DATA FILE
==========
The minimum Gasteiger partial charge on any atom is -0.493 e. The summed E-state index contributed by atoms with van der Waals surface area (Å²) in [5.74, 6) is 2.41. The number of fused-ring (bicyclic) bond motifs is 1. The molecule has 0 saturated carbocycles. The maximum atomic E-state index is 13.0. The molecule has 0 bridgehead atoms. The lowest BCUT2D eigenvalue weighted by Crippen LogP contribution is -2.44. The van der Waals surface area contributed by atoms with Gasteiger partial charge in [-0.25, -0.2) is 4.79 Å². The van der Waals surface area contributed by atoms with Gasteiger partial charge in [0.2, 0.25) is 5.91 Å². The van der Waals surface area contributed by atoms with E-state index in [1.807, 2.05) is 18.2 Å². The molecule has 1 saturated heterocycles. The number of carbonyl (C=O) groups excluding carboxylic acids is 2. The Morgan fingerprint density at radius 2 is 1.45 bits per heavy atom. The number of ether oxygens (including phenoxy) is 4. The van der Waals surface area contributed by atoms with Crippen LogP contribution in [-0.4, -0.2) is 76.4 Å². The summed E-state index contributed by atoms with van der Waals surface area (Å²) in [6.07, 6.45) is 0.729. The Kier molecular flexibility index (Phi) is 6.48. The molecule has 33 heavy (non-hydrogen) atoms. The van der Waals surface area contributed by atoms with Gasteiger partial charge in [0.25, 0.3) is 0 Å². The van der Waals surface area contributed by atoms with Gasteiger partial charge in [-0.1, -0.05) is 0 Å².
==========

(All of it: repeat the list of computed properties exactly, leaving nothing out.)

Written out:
The minimum Gasteiger partial charge on any atom is -0.493 e. The summed E-state index contributed by atoms with van der Waals surface area (Å²) in [5.74, 6) is 2.41. The number of fused-ring (bicyclic) bond motifs is 1. The molecule has 0 saturated carbocycles. The maximum atomic E-state index is 13.0. The molecule has 0 bridgehead atoms. The lowest BCUT2D eigenvalue weighted by Crippen LogP contribution is -2.44. The van der Waals surface area contributed by atoms with Gasteiger partial charge in [-0.25, -0.2) is 4.79 Å². The van der Waals surface area contributed by atoms with Gasteiger partial charge in [0.2, 0.25) is 5.91 Å². The van der Waals surface area contributed by atoms with E-state index in [1.807, 2.05) is 18.2 Å². The molecule has 1 saturated heterocycles. The number of carbonyl (C=O) groups excluding carboxylic acids is 2. The Morgan fingerprint density at radius 2 is 1.45 bits per heavy atom. The number of ether oxygens (including phenoxy) is 4. The van der Waals surface area contributed by atoms with Crippen LogP contribution in [-0.4, -0.2) is 76.4 Å². The summed E-state index contributed by atoms with van der Waals surface area (Å²) in [6.07, 6.45) is 0.729. The Kier molecular flexibility index (Phi) is 6.48. The molecule has 33 heavy (non-hydrogen) atoms. The van der Waals surface area contributed by atoms with Gasteiger partial charge in [0.25, 0.3) is 0 Å². The van der Waals surface area contributed by atoms with Gasteiger partial charge in [-0.1, -0.05) is 0 Å².